T.N. Hibben & Co.: Page images scanned by Marv Plunkett and presented at his 1st-hand-history Foundation Web site. While this is a late and derivative Jargon dictionary, it remains of historical interest as it was a very popular book; it is probably the Jargon dictonary most often seen north of the border or the only one known to many Canadians (as Edward Harper Thomas' oft-reprinted work is here.) No author is attributed; probably compiled by the publisher. Many slightly differing editions of this work were printed by Hibben over the years; one of which may be seen at Canadiana.

"Hudson Bay Employee": A very short but apparently original work. The name of its author is doubtless lost, but any clues or information regarding this work would be appreciated.

Melville Jacobs' translated and phonetically transcribed stories told by several native Jargon speakers in the early 1930s are of both cultural and linguistic interest.

Le Jeune's Chinook Rudiments (1924): Fr. Jean Marie Le Jeune was a missionary, and very prolific writer in and about the Jargon. His remarkable "Kamloops Wawa" newspaper appeared irregularly but quite frequently for decades.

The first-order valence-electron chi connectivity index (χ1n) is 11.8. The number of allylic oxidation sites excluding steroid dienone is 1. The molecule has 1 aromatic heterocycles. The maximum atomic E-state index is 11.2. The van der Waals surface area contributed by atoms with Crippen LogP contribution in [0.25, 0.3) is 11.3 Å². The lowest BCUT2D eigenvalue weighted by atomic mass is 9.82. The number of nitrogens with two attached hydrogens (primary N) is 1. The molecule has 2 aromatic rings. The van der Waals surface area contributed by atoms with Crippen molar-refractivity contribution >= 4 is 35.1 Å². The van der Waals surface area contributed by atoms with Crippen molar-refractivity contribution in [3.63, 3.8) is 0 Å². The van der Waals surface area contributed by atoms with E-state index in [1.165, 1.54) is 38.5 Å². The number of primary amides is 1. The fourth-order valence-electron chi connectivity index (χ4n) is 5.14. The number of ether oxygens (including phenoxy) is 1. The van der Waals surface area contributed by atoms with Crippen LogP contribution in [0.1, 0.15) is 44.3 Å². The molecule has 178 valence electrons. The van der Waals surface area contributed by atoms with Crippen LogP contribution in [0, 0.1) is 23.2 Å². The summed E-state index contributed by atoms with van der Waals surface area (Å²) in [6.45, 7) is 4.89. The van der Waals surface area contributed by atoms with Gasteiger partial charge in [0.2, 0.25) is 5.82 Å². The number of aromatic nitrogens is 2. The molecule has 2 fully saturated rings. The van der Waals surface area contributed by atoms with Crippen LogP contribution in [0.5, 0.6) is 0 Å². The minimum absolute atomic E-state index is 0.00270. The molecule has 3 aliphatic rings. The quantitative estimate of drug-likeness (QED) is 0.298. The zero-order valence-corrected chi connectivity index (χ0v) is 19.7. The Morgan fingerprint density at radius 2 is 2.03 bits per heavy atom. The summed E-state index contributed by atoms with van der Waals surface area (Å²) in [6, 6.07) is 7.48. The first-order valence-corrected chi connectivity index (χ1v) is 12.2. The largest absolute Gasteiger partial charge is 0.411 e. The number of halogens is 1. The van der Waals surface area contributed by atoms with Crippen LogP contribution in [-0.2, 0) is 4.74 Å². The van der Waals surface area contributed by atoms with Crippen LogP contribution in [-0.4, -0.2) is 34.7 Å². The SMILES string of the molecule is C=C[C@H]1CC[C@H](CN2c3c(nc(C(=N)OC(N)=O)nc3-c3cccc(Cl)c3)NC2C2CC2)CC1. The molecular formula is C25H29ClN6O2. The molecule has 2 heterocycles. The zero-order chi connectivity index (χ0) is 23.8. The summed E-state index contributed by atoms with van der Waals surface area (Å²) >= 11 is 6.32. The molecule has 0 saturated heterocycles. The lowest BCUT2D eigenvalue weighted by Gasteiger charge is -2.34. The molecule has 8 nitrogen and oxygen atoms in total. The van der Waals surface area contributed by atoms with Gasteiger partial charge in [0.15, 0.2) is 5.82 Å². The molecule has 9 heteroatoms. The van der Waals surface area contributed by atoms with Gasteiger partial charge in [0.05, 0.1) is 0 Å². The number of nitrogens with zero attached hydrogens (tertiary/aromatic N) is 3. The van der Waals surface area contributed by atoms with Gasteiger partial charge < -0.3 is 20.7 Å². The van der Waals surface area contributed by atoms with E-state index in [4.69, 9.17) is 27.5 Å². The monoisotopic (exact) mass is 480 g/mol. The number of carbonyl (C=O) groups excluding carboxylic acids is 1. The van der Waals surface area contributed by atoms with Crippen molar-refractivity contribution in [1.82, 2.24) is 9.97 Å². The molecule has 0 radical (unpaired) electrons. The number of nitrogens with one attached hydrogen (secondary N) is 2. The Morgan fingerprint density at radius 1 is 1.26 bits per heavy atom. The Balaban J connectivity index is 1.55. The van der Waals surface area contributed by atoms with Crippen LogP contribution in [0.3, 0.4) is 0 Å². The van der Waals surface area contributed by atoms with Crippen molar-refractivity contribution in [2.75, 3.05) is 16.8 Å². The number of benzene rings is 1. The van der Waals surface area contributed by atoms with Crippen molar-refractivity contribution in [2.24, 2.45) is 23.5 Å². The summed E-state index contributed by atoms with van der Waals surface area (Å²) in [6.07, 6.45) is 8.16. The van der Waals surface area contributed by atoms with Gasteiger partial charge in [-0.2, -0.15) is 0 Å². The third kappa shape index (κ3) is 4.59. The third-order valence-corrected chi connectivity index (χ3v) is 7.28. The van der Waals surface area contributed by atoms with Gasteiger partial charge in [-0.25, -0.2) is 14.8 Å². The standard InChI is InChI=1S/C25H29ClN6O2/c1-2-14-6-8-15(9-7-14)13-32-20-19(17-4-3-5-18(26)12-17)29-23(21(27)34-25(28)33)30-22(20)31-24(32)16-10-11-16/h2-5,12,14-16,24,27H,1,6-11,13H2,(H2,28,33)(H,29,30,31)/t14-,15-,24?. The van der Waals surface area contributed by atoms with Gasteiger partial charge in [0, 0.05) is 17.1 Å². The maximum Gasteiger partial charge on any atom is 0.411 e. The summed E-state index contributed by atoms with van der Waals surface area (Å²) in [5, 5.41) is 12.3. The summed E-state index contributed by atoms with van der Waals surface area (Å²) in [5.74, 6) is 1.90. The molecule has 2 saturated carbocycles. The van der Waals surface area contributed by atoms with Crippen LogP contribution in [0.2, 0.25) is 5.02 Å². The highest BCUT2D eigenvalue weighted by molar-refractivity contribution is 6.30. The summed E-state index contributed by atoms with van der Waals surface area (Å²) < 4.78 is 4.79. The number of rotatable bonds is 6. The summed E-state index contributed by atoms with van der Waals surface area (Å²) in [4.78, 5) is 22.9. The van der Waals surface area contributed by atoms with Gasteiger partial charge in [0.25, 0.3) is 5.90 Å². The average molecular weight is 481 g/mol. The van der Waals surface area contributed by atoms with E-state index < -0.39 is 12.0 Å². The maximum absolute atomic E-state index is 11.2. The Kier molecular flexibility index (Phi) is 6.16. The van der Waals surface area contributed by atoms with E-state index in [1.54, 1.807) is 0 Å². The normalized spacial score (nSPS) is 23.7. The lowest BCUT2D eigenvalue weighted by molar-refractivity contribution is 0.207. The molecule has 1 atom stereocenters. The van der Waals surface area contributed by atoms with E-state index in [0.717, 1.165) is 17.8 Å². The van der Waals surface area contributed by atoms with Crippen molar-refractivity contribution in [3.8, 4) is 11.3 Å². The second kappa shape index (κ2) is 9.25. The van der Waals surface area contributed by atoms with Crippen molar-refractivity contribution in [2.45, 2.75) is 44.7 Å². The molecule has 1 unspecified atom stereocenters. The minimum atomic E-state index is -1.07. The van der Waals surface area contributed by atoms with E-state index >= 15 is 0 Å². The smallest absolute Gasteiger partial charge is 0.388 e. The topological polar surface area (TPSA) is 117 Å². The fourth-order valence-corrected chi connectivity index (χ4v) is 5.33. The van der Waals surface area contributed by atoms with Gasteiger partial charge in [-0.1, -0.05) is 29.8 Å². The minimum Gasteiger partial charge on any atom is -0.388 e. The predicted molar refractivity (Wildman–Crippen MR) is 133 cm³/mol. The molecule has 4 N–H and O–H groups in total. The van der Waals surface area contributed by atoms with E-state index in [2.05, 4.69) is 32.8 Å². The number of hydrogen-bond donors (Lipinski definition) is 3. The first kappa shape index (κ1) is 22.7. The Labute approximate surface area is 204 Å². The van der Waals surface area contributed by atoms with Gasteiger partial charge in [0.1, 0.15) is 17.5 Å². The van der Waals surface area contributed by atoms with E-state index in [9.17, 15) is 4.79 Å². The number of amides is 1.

Bishop Durieu and Fr. Le Jeune developed a method of writing the Jargon in Duployan script, a French phonetic shorthand (sténographie Duployé). It was reported Indians who knew the Jargon were taught to read this method in just three months. The Kamloops Wawa was printed mostly in this script.

(Duployan is similar to Gregg; its relationship to other shorthands is described in the French Wikipedia.)

Fr. Le Jeune produced several dictionaries, the first presented here being his latest and most comprehensive work, from near the end of the Kamloops Wawa era in 1924.

Le Jeune's Practical Chinook Vocabulary (1886): An earlier work by Fr. Le Jeune. This is a booklet set in type (Roman characters), though also appearing at this time were several readers and writing tutorials composed almost entirely in the "Kamloops Wawa" script. 16 pages (images) at Early Canadiana Online.

Chinook and shorthand rudiments: with which the Chinook jargon and the Wawa shorthand can be mastered without a teacher in a few hours (1898): This is a tutorial in the Duployan-based Kamloops Wawa script. 15 pages (images), also at Early Canadiana Online.

Phillips (El Comancho):This colorful and eccentric dictionary appears original in composition and may therefore make a useful reference to compare to with other Jargon dictionaries, so many of which are of an apparent Gibbs-Shaw-Gill lineage.